What if we went a step further and looked at workflow patterns? For example, at a company where you interview candidates in a formal hiring process, you get automatically generated messages reminding you of the interview, requesting feedback after the interview, and a notification of the final decision. In the future, we might be able to automatically identify the structure of such processes [4] and classify email into these activities [5] – both of which goes beyond Taskmaster's model, which requires some manual effort.

Creating Smart Organization Structures

Almost everyone I know keeps incoming email entirely in the Inbox. Newly arriving messages join the 500 messages already marked as unread and are displayed at the top of the pile. Is there a better way to organize this view? Can we sensibly restructure incoming mail?

Bifrost [6], a plug-in originally conceived at Lotus Research, that takes this approach. The idea here is that the people are the main indicators of whether an email is important. After installing Bifrost, you're asked to sort your contacts into five groups: Your own email addresses, "VIP Platinum" (extremely important people, e.g. your manager), "VIP Gold" (important people: friends and family), as well as small and large distribution mailing lists.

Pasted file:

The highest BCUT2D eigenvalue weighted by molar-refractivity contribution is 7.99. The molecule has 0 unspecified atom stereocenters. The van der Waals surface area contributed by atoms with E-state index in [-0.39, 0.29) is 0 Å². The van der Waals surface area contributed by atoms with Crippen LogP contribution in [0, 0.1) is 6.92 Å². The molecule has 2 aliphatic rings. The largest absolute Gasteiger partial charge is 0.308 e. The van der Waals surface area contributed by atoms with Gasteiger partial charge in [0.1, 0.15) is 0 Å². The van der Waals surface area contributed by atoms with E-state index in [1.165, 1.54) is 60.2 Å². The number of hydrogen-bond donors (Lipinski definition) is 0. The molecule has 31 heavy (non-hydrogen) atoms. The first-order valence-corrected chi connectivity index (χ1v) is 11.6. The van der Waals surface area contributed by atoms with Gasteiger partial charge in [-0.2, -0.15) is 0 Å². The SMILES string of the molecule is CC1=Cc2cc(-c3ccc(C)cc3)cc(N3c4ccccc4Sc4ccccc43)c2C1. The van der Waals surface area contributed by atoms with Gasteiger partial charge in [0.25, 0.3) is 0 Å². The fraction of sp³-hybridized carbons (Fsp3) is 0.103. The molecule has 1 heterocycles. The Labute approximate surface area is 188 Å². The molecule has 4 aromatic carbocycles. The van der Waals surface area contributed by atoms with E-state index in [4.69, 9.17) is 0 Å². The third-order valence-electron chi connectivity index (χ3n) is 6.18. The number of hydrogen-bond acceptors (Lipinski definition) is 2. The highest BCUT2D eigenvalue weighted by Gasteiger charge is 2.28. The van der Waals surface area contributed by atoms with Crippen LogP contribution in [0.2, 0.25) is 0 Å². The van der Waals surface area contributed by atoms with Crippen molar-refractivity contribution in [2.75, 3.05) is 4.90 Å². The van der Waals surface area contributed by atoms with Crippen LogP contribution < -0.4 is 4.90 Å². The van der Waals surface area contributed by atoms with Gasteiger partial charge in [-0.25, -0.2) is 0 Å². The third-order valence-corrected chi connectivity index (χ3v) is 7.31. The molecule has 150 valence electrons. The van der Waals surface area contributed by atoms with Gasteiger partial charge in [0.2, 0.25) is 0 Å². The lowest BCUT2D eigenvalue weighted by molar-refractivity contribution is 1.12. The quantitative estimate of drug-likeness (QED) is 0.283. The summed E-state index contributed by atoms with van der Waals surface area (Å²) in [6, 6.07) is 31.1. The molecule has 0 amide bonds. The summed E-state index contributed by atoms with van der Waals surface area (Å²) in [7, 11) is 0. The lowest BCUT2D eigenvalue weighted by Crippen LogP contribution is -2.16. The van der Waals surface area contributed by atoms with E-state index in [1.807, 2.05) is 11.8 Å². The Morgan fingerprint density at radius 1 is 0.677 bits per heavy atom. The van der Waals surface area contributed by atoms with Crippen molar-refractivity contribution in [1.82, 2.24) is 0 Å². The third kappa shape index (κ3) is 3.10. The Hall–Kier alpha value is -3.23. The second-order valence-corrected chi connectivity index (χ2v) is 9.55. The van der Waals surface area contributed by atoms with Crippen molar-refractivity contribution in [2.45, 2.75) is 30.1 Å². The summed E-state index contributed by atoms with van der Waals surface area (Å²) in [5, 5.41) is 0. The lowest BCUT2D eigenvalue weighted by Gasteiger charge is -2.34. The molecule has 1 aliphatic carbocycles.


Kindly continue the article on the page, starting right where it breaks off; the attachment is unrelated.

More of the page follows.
Bifrost then reorganizes your inbox and displays your email in a number of predefined categories:
  • Timely: Emails that contain today's or tomorrow's date in the subject line. They'll likely be important today, but not next week.
  • VIP Platinum: emails from your manager.
  • VIP Gold: emails from friends and family.
  • Personal: replies to emails you've sent out, emails sent directly and only to you, and any unclassified emails you receive.
  • Small distribution: Intended for group messages.
  • Large distribution: Large-distribution mailing lists.
Below is a mock up of what this looks like in practice. (I had to draw this up myself as the screenshots in the paper were too small).

This structure is helpful in identifying important messages and weeding out the less interesting ones. A quote from their user interviews:

"If I am running through an inbox, I might be tempted to read a title and get sucked in because it is interesting. Whereas if it is in a pile of listserv stuff, I just ignore it altogether. That was a nice thing when I was busy, to not get distracted by unimportant mail."

It's interesting to note that except for differentiating small and large distribution messages, this approach can already be replicated in today's email clients. You can simply create search folders or message filtering rules which simulate the Bifrost behavior. However, this would put emails into folders and wouldn't offer the one-page overview that Bifrost has.

Cool New Features